Another of the key directors of the day was Fred Olen Ray, whose horror comedy trashterpiece Hollywood Chainsaw Hookers put the gals on the other side of the chainsaw for a change. In later years Ray would go on to produce and direct the hilariously awful gay vampire series The Lair. Like DeCoteau, Ray has a clear genuine affection for all three of the actresses, and they for him.
Heels doesn’t sidestep the struggles of being an actress who isn’t afraid of putting it all out there, particularly in a genre that has long been held by many to trade in blatant misogyny. There are mentions of creepy stalkers, insanely hectic shoots, and abusive conditions on-set, as well as the age-old issue of not being taken seriously once you take your top off for a part. But the throughline of the documentary is that at the end of the day, these are women who loved working, and were happy to have steady gigs working alongside people that they liked in a genre that entertained them. It’s a hoot to revisit some of the girls’ notable projects with them.
The film also catches up with the actresses present-day, and while each of them seems contented, the industry and life as a scream queen have clearly affected them all in different ways. Stevens, for example, still works regularly and has leveraged her business sense to turn the horror and comic convention circuit into a lucrative career path of its own. Always a family girl at heart, Quigley has spent her recent years out of the spotlight to care for her parents. And Bauer – always the most mysterious of the girls to me (and a true classic beauty, in my opinion) – has a more pragmatic view of her years in the movies and what they mean to her now. It’s all rather bittersweet, especially if you’re like me and grew up absolutely in love with these women and their crazy films, but the tone stays pretty light throughout.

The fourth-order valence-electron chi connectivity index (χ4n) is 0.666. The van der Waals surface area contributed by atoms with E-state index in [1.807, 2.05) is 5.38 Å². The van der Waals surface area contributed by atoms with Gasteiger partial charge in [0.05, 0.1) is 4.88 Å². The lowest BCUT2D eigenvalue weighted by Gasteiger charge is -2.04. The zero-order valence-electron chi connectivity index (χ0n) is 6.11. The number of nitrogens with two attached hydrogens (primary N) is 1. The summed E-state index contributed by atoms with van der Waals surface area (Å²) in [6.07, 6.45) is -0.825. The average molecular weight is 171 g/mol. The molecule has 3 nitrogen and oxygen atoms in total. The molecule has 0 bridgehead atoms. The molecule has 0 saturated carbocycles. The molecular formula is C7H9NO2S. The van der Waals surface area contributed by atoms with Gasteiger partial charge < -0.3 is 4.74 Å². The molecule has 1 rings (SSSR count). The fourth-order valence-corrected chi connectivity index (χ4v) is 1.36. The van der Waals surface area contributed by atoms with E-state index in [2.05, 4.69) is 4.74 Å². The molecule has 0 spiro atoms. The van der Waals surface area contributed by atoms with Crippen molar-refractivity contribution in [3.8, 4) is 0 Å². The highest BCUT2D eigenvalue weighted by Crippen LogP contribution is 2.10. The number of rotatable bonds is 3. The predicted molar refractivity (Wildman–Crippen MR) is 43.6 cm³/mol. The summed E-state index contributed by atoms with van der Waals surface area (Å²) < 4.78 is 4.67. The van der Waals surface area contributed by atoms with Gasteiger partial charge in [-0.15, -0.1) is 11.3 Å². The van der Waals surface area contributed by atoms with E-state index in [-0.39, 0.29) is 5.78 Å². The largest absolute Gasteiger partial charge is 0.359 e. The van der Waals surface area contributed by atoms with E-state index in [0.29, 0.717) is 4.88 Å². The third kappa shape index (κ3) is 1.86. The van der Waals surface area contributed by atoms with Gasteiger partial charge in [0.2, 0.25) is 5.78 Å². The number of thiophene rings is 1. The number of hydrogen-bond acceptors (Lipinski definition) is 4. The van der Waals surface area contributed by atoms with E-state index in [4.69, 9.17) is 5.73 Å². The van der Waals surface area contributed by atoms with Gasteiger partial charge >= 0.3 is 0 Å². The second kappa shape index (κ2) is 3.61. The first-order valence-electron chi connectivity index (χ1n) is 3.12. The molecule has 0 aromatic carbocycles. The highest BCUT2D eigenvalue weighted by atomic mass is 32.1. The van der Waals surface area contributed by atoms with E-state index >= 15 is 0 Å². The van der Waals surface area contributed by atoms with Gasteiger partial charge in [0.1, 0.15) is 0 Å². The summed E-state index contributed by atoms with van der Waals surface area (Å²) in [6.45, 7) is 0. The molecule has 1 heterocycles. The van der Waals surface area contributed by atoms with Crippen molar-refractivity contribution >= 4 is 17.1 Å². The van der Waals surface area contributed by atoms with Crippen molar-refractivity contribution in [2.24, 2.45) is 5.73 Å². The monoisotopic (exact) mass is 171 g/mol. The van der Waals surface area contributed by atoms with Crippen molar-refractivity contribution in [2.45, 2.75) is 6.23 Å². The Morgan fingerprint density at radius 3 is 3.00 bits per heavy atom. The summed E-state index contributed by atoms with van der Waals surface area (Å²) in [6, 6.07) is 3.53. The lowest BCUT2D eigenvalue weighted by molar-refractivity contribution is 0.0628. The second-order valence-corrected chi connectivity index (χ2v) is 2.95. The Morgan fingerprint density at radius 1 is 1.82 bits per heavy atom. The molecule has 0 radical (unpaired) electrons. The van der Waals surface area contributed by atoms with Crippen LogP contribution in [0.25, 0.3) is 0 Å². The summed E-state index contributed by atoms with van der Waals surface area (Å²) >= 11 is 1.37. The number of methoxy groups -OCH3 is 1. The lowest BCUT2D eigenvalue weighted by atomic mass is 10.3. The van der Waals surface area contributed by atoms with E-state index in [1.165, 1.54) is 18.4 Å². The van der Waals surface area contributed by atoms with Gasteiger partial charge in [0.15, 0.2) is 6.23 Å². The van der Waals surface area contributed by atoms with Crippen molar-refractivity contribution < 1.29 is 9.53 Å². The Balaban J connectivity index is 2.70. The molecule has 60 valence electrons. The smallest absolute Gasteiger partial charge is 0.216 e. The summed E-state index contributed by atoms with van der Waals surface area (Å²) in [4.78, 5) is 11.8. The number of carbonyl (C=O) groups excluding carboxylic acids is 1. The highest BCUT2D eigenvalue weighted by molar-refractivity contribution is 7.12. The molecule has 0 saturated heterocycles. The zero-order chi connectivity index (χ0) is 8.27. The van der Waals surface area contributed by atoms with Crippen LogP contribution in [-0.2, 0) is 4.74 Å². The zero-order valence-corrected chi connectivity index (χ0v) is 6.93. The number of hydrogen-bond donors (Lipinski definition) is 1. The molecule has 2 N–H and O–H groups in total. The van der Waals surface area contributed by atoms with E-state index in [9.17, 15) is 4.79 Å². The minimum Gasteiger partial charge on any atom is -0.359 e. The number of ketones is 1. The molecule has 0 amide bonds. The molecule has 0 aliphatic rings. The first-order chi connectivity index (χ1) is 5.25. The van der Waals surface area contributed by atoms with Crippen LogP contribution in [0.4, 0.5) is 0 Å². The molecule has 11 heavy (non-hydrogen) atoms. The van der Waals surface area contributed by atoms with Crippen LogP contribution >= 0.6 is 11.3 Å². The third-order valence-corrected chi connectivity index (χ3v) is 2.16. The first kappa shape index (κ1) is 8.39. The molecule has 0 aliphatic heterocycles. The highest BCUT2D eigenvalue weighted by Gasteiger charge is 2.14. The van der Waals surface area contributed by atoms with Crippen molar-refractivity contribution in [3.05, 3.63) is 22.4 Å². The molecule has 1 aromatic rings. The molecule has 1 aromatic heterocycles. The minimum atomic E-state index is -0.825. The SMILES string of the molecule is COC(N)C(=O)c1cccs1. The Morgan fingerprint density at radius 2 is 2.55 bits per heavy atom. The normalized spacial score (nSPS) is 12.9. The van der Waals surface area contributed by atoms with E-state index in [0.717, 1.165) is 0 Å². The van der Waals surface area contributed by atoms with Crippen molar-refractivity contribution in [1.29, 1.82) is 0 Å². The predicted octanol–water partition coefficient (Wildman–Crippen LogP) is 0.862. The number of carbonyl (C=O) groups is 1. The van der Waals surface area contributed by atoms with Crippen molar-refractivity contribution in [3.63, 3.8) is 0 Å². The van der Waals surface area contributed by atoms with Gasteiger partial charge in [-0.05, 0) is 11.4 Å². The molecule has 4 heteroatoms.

Brinke Stevens, Linnea Quigley, and Michelle Bauer today
In fact, the film’s only real weakness is its reticence to dig too deeply or pull too many skeletons from the closet. As the poster proudly declares with the tagline “A Jason Paul Collum scream come true,” the film was as much a product of a superfan’s unbridled affection as a serious attempt to chronicle the real highs and lows of a career as a scream queen. And considering that the B-picture boom was driven by self-promotion as much as anything else, it is perhaps strangely appropriate that this is the first documentary I have ever seen where the director himself appears on camera as an interview subject.
But in the end, no one is going to pick this up with the hopes of uncovering a serious anthropological study or even an impartial handling of the material. I’m happy to say that it’s a boob-filled, wonderfully endearing celebration of a formative force in many of our pop culture puberties – a time when USA Up All Nite! ruled the weekend airwaves and a trip to the video store was better than a week at Disney. Like most of the movies it spotlights, it ain’t exactly Citizen Kane – but it is a hell of a good time.
Screaming in High Heels: The Rise and Fall of the Scream Queen Era is now available on DVD